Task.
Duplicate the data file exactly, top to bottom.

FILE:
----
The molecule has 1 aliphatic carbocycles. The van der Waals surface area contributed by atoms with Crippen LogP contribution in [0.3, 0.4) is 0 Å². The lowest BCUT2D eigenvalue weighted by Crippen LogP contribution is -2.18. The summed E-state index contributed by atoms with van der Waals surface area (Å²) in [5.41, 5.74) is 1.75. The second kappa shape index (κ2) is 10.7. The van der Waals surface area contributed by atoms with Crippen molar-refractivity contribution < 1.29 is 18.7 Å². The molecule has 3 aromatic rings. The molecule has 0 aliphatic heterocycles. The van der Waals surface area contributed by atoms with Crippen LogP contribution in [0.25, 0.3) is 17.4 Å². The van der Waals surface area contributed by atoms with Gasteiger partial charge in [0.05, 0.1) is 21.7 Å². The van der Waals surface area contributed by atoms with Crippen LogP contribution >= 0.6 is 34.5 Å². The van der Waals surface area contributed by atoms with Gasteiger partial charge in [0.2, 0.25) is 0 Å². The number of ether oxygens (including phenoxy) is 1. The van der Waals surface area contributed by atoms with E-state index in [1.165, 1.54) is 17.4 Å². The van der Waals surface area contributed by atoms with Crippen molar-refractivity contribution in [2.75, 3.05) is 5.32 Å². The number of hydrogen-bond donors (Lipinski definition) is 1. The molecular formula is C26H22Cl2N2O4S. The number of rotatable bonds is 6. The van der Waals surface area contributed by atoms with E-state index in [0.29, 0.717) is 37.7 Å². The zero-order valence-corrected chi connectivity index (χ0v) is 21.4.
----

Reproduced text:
The molecule has 1 aliphatic carbocycles. The van der Waals surface area contributed by atoms with Crippen LogP contribution in [0.3, 0.4) is 0 Å². The lowest BCUT2D eigenvalue weighted by Crippen LogP contribution is -2.18. The summed E-state index contributed by atoms with van der Waals surface area (Å²) in [5.41, 5.74) is 1.75. The second kappa shape index (κ2) is 10.7. The van der Waals surface area contributed by atoms with Crippen molar-refractivity contribution < 1.29 is 18.7 Å². The molecule has 3 aromatic rings. The molecule has 0 aliphatic heterocycles. The van der Waals surface area contributed by atoms with Crippen LogP contribution in [0.25, 0.3) is 17.4 Å². The van der Waals surface area contributed by atoms with Gasteiger partial charge in [0.05, 0.1) is 21.7 Å². The van der Waals surface area contributed by atoms with Crippen LogP contribution >= 0.6 is 34.5 Å². The van der Waals surface area contributed by atoms with Gasteiger partial charge in [0.2, 0.25) is 0 Å². The number of ether oxygens (including phenoxy) is 1. The van der Waals surface area contributed by atoms with E-state index in [1.165, 1.54) is 17.4 Å². The van der Waals surface area contributed by atoms with Crippen molar-refractivity contribution in [2.75, 3.05) is 5.32 Å². The number of hydrogen-bond donors (Lipinski definition) is 1. The molecular formula is C26H22Cl2N2O4S. The number of rotatable bonds is 6. The van der Waals surface area contributed by atoms with E-state index in [0.29, 0.717) is 37.7 Å². The zero-order valence-corrected chi connectivity index (χ0v) is 21.4.